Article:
SAKAT / GANESH CHAUTH
Sakat Chauth is also known as ‘Mahi Chauth’ or ‘Ganesh Chauth’ or ‘Tilkuta Chauth’. Each lunar month in Hindu calendar has two Chaturthi Tithis. The Tithi after full moon during Krishna Paksha is known as ‘Krishna Paksha Chaturthi’ and devotees observe ‘Sankashti Chaturthi’ fasting on each Krishna Paksha Chaturthi. The most significant Sankashti Chaturthi falls in month of ‘Magh’. It is observed as ‘Sakat Chauth’. Lord Ganesha and the Moon God are the fundamental highlights of this day. If Sankashti Chaturthi falls on Tuesday, it is known as ‘Angarki Chaturthi’ and it is considered highly auspicious. Sankashti Chaturthi fasting is mainly observed in Maharashtra and Tamil Nadu.
Fasting and Puja Procedure:
On this day, married women observe a full day fast. They wake-up early in the morning, take a bath, wear new clothes and decorate their place of worship. The name of ‘Lord Ganesh’ is usually chanted 108 times.
During the day-time, fasting is practised. People observing strict fast do not eat anything throughout the day. Water is however permitted. Partial fast observers on the other hand, consume milk, fruits, nuts and curd. Fasting is done for the well-being, health and wealth of their children. It is believed that
‘Lord Ganesha’ who is the remover of all obstacles from life blesses his devotees with health, fortune and good children. In the evening, Lord Ganesha idol is decorated with flowers and ‘Doorva’ (grass). The offerings to the God include desserts prepared with black sesame seeds and jaggery. At the end of the puja, arti is sung and camphor light is waved before the God. At night, a mixture of water and milk is offered to the moon.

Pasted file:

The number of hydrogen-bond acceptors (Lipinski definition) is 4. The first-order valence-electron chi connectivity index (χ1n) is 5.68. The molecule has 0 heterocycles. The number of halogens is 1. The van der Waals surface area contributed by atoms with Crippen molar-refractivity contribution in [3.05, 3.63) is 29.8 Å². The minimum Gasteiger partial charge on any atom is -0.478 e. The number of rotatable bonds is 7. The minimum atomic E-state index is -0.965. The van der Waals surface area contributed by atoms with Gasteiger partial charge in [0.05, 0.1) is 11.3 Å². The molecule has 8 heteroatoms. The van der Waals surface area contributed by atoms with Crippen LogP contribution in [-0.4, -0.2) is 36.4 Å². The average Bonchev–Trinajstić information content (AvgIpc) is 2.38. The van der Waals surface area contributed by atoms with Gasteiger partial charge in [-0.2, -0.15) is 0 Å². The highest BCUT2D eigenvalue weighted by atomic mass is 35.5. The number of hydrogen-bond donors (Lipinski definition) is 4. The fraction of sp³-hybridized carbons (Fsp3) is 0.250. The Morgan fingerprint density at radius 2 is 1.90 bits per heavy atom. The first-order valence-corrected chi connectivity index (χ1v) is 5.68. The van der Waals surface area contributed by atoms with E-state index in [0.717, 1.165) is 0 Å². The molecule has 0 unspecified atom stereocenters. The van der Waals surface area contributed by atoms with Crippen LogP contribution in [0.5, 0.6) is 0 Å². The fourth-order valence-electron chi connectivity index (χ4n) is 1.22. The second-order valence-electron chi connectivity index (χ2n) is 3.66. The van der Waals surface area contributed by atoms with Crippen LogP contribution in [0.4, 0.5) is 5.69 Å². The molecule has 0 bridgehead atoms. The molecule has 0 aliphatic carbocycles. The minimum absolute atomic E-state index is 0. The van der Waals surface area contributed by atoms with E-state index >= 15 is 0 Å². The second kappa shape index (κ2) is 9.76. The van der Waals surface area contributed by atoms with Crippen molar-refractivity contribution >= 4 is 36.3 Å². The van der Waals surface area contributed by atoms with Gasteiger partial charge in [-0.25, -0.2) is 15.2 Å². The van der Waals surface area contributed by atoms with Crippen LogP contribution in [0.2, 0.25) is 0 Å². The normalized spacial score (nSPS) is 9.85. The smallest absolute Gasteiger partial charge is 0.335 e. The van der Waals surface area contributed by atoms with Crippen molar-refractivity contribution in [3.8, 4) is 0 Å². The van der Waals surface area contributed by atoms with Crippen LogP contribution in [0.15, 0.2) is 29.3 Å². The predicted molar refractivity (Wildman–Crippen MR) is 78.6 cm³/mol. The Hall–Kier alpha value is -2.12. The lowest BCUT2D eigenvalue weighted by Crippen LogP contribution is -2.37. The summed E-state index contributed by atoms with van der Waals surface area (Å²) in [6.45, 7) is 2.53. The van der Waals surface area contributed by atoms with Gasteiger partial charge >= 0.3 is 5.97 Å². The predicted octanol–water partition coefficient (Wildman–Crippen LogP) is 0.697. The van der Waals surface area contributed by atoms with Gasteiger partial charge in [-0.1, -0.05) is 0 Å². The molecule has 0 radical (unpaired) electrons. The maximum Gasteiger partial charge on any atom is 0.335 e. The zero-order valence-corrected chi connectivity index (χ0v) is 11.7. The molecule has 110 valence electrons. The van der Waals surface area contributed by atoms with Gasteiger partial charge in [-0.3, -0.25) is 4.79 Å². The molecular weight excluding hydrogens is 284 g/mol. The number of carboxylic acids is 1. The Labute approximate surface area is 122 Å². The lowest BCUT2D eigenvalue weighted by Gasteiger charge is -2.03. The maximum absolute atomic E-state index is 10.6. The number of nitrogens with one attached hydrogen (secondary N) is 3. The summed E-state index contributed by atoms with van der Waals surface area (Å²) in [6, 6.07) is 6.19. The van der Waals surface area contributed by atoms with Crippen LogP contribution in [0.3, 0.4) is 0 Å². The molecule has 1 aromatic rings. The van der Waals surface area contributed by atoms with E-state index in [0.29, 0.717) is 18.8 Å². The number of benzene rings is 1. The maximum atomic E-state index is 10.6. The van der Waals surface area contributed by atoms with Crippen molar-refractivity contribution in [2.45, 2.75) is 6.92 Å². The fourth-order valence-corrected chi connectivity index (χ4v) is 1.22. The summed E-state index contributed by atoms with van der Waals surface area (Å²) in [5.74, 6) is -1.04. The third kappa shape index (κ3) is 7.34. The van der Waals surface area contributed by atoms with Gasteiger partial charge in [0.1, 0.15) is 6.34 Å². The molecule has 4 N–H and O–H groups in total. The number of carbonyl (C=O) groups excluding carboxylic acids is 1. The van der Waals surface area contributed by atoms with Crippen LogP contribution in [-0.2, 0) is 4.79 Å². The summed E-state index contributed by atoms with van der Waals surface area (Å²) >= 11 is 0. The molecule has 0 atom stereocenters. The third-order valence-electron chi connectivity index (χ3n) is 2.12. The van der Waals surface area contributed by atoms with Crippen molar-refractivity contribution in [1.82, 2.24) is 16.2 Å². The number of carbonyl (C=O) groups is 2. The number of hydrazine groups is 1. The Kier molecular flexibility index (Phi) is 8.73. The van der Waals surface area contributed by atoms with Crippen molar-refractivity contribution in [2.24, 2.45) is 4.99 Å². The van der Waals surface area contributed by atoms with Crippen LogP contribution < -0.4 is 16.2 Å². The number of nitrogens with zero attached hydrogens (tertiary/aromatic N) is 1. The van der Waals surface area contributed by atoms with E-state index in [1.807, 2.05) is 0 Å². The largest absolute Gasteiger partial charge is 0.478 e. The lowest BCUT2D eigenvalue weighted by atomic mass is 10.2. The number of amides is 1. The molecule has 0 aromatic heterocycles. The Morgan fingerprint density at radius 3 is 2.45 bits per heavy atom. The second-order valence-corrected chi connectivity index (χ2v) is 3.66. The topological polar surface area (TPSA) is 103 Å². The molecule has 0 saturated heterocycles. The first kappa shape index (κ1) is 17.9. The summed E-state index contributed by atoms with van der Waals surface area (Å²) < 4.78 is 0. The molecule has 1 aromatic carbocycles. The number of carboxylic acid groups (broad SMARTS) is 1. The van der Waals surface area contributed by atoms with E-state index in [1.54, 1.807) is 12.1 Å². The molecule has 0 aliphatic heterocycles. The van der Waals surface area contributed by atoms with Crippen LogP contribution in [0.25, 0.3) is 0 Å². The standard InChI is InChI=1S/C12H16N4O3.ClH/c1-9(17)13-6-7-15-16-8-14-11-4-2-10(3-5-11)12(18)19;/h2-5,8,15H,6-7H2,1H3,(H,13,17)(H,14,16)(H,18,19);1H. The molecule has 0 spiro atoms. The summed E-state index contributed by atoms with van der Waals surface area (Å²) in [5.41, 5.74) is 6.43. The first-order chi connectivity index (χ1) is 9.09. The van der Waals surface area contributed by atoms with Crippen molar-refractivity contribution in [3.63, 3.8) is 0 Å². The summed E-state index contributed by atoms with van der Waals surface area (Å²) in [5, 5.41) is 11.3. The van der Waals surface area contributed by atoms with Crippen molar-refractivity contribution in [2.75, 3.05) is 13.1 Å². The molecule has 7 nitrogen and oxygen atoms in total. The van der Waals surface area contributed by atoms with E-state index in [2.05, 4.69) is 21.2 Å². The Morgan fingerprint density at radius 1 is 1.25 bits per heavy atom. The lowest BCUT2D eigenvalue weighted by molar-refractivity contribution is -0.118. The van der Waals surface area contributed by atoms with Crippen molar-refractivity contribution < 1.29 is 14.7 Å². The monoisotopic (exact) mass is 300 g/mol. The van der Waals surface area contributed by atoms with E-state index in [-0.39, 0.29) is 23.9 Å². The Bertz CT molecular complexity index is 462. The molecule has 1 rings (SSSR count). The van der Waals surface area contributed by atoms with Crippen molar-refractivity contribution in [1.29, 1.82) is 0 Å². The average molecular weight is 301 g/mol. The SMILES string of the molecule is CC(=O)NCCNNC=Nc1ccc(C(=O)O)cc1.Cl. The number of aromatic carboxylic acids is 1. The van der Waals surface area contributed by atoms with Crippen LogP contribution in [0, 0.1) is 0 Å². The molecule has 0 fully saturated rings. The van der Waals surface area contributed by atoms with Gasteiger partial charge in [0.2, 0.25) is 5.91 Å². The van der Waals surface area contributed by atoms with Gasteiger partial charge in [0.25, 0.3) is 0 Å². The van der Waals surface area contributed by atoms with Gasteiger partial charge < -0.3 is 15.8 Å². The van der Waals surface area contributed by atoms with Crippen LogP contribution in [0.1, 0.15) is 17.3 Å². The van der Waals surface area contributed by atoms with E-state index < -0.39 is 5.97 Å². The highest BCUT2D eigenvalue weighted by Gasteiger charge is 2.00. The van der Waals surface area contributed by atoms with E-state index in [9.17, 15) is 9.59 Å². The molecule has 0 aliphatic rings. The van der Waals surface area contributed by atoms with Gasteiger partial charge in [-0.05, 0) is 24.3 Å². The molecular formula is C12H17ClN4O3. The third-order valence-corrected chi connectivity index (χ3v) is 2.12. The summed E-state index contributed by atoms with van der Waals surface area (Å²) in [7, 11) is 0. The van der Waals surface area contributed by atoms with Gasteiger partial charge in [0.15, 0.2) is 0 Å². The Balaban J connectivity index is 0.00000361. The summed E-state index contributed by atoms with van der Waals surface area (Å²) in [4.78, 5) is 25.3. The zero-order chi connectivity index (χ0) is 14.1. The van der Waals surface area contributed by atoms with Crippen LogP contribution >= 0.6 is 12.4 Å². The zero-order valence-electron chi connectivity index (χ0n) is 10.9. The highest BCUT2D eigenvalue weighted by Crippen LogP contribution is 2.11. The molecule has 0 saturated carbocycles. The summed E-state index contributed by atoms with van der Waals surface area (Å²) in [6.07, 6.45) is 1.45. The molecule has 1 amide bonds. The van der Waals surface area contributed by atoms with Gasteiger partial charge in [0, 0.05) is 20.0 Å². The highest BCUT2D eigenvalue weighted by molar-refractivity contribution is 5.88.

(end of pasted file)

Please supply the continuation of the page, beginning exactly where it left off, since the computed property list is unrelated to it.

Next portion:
Sakat Chauth is the day to please the Moon God in order to overcome the negative effects caused by Him. After the recitation of the Sakat Chauth Story, the fast is broken.
Sakat Chauth Vrat Story: Once, a potter who lived in a village made beautiful pots. He used to harden them in furnace. One yr., fire in the furnace was unable to harden the pots even after repeated attempts. Hearing this, the king consulted royal priest, who suggested sacrificing a child each time the furnace was prepared. Every family in the village started giving one of their children to obey order of the King. After a while, an old woman's turn came. She had only one son and his turn was on the day of Sakat Chauth. The old woman who was an ardent devotee of ‘Sakat Maataa’ offered him a betel nut and a betel leaf and prayed to ‘Goddess Sakat’. The furnace which usually took several days to cook pots, cooked in one day. The child was thus saved by 'Goddess Sakat'.